The NRA-ILA website had an interesting news item looking into why it might be that gun owners hesitate to share their status as gun owners in surveys. I have to agree with the sentiment expressed in the NRA item: “It makes perfect sense, particularly in times of heightened concerns that anti-gun politicians are plotting to restrict our 2nd Amendment rights and the routine vilification of law-abiding gun owners by politicians, celebrities, and the media.” Okay, that’s the why. Here’s the what.
Iowa State University political scientist Robert Urbatsch analyzed data from the General Social Survey (GSS) and found that the number of people refusing to answer a question about gun ownership roughly tripled since the year 2000. The increase appears steady from the year 2000 through 2016, and Urbatsch found the increased non-response rate concentrated among Republicans (though the rates among Democrats and Independents also increased). Coincidentally, Pew recently confirmed that gun ownership is far more common among Republicans — meaning, the people driving the increase in the GSS question refusals are also those most likely to own a gun, NRA-ILA reports.
Further, Urbatsch discusses how this increase could be driven by increased polarization, by political elites’ and partisan commentators’ fear-mongering, or by distrust of government and an institutionalized belief in individual autonomy. For some reason, more people are hesitating to share their gun-owning status with a stranger on the phone conducting a survey for the government.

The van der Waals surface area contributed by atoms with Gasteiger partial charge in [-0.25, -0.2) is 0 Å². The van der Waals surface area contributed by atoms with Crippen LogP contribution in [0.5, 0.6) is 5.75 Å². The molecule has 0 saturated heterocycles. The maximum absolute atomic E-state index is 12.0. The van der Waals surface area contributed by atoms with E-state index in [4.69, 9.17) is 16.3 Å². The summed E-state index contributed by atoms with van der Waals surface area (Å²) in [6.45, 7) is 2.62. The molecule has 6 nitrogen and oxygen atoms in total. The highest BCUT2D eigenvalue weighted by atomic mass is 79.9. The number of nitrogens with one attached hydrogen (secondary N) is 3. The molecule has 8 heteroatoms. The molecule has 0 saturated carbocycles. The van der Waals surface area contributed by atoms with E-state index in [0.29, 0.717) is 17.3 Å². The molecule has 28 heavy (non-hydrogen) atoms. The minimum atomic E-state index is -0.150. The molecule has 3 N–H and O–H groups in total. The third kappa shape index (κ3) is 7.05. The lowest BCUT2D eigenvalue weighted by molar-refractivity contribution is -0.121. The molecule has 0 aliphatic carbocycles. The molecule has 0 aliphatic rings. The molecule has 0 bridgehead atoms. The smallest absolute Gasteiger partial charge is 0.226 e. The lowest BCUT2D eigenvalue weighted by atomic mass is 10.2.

This isn’t new, says NRA-ILA. Similar sharp decreases in disclosure of gun ownership status occurred in Gallup polls in 1993, right around the time Congress was working on the 1994 assault weapons ban. More recently, in October 2013 and October 2014, when anti-gun politicians controlled both the White House and the Senate, disclosure dropped again.
The data go on to show that folks didn’t answer questions about gun ownership more freely until 2017. In 2016, there was a concern that a historically anti-gun politician could win the presidency. In 2017, President Trump had secured the White House, so gun owners became more forthcoming. I get that, and it makes sense.
But I personally don’t care who’s in power — I never answer that question, or answer it truthfully, to anyone I don’t know very well. The Gallup organization, Joe Sixpack down the street, Mayor Sylvester Turner, Gov. Greg Abbott, and President Trump don’t need to know what guns I own, or what I lost in that horrible canoe accident. Call me paranoid, but don’t call me late for dinner.